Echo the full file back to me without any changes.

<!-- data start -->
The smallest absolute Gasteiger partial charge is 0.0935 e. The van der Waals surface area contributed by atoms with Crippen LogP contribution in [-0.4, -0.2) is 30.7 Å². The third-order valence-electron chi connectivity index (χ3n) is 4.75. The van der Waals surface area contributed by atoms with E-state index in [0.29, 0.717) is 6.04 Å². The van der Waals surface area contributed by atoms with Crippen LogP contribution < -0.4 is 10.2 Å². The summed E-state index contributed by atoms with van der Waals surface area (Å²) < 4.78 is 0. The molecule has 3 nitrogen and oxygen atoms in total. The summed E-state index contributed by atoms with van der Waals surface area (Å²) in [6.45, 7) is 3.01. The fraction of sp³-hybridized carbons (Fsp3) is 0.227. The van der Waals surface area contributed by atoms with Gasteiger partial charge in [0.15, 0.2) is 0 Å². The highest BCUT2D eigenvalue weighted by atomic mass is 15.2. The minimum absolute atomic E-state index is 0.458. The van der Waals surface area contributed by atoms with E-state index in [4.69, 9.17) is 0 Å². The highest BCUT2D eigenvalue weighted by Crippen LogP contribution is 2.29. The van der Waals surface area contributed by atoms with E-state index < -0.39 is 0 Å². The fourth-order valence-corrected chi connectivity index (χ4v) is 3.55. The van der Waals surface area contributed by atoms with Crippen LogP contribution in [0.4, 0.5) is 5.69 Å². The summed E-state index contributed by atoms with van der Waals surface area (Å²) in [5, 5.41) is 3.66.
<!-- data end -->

The smallest absolute Gasteiger partial charge is 0.0935 e. The van der Waals surface area contributed by atoms with Crippen LogP contribution in [-0.4, -0.2) is 30.7 Å². The third-order valence-electron chi connectivity index (χ3n) is 4.75. The van der Waals surface area contributed by atoms with E-state index in [0.29, 0.717) is 6.04 Å². The van der Waals surface area contributed by atoms with Crippen LogP contribution < -0.4 is 10.2 Å². The summed E-state index contributed by atoms with van der Waals surface area (Å²) < 4.78 is 0. The molecule has 3 nitrogen and oxygen atoms in total. The summed E-state index contributed by atoms with van der Waals surface area (Å²) in [6.45, 7) is 3.01. The fraction of sp³-hybridized carbons (Fsp3) is 0.227. The van der Waals surface area contributed by atoms with Gasteiger partial charge in [0.15, 0.2) is 0 Å². The highest BCUT2D eigenvalue weighted by atomic mass is 15.2. The minimum absolute atomic E-state index is 0.458. The van der Waals surface area contributed by atoms with E-state index in [4.69, 9.17) is 0 Å². The highest BCUT2D eigenvalue weighted by Crippen LogP contribution is 2.29. The van der Waals surface area contributed by atoms with E-state index < -0.39 is 0 Å². The fourth-order valence-corrected chi connectivity index (χ4v) is 3.55. The van der Waals surface area contributed by atoms with Crippen LogP contribution in [0.4, 0.5) is 5.69 Å². The summed E-state index contributed by atoms with van der Waals surface area (Å²) in [5, 5.41) is 3.66.